StVincentposterComedians Bill Murray and Melissa McCarthy shine in writer and director Theodore Melfi’s sentimental Catholic character drama, St. Vincent, which touts itself as an ode to sainthood but redefines what it means.

Everyone’s broke in this contrived, enjoyable movie, from Murray’s alcoholic to McCarthy’s divorced mom. Her kid, named Oliver and well played by Jaeden Lieberher, puts up with his hospital worker mother’s deficiencies, which include hiring Murray’s drunken war veteran Vincent to babysit. Vincent takes Oliver into the seedy world he’s inhabited since his life went bad, which, judging by the entrenched habits, was long ago. That he also teaches the kid is the movie’s hook and it’s obvious, pat and abbreviated but it plays into a sweeping scene that cashes in humor and pathos like Little Miss Sunshine meets Mr. Holland’s Opus.

St. Vincent, finding the good in a hard-knock life and the virtuous in man, is powered by charming performances based on solid characterizations and a script that seeks to deliver us from cynicism. With nerdy, intelligent Oliver enrolled in one of those city Catholic schools where kids are sent in lieu of reformatory school, and with the adults in his life falling apart around him, the stage is set for a confluence of redemption and contrition within a distinctly Catholic context. This allows for lots of liberties taken with icons, rituals and religious myths. A pregnant Russian prostitute (Naomi Watts, overdoing it a tad), a loan shark (Terrence Howard) and a vacant patient in a nursing home enhance what adds up to an almost palliative effect.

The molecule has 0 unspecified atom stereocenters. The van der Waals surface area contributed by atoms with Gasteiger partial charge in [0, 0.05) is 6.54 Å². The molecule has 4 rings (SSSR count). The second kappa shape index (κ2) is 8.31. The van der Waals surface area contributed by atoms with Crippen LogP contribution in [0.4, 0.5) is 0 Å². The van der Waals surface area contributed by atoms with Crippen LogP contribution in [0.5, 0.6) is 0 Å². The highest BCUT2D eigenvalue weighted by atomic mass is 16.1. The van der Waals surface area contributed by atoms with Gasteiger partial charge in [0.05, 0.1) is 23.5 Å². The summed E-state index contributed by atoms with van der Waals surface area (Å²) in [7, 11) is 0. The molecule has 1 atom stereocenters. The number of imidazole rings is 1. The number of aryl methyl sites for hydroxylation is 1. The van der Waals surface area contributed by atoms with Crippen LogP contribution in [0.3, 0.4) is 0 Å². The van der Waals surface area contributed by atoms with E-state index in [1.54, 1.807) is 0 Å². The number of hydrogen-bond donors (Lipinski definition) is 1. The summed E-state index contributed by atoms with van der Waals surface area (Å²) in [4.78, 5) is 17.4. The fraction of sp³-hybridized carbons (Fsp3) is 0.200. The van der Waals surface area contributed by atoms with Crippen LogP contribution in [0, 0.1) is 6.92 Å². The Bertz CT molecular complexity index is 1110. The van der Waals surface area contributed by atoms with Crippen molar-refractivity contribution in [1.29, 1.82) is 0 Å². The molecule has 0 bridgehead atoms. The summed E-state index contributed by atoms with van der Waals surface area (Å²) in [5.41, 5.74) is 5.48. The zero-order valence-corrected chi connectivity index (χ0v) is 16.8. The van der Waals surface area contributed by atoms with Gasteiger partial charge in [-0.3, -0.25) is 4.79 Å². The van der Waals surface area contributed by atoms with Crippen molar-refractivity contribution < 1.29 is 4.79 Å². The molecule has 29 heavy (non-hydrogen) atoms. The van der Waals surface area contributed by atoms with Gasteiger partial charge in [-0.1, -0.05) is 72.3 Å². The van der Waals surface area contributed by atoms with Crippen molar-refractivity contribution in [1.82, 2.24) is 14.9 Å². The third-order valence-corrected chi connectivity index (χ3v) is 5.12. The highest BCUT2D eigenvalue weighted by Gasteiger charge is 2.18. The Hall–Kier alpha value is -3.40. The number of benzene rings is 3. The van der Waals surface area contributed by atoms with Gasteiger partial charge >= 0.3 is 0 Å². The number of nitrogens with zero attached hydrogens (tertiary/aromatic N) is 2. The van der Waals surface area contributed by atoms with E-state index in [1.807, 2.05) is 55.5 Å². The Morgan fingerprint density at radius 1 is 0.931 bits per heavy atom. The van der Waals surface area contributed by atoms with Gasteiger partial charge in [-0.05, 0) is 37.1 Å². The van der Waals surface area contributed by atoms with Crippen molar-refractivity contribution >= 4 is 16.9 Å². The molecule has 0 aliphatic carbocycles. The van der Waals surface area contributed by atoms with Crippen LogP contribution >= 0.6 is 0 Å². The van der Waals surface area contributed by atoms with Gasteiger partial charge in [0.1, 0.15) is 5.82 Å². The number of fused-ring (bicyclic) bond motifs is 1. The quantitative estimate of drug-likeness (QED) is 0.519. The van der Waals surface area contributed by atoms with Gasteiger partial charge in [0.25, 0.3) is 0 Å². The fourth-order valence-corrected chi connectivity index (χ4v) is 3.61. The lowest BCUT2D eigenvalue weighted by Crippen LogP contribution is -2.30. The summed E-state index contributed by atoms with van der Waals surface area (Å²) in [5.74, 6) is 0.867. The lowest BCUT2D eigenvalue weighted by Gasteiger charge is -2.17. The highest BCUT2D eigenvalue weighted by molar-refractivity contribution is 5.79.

Bill Murray’s drunk keeps the action alive and moving, through a good script and heartfelt performance in a characterization that measures the value of a single life. He keeps telling everyone who wants something from him that they do not know him, not really, which is the cynic’s cry for help to heard, seen, known and loved. A scene in which he dances to a tune by Jefferson Airplane illustrates the concealment, unmasked only when he’s intoxicated. The mutual interest money exchanged between McCarthy’s angry, wronged woman and Murray’s embittered, old man climaxes in a conflict that tests everyone’s character to the max.

The film’s theme that life is like a maze and one’s purpose is to pursue one’s values with kindness, not contempt, in the navigational choices largely works well. This is due to Catholic school-educated Bill Murray’s strengths in playing himself, again, as he’s done since the beginning of his career. His Vincent is as goofy and crude as his characters in Meatballs, Stripes and Ghostbusters and not better or worse, so don’t look for profound lessons beyond what’s here.

What’s here is good and decent and exceedingly well done, with warm and rewarding scenes and touches. Oliver grows and learns from the bitter old drunkard to “speak up and be bold!” So does everyone else, though not beyond their capacity to change. The humor is seeded in the conflict and irony of trying to invoke, instill and inspire the good, and St. Vincent is often funny in service of being human. That the better type of man—a saint by this movie’s terminology—strives to be a trader is not lost on the way. The most rewarding, and also most moving, part of the picture is when life’s mess is sorted, cleaned, detoxified and put in perspective, accentuating the positive, as happens sometimes in real life. Melfi figured out how to put Murray’s depressed, grumpy clown act in a story that dramatizes discovering the good in somebody that seems too damaged to love.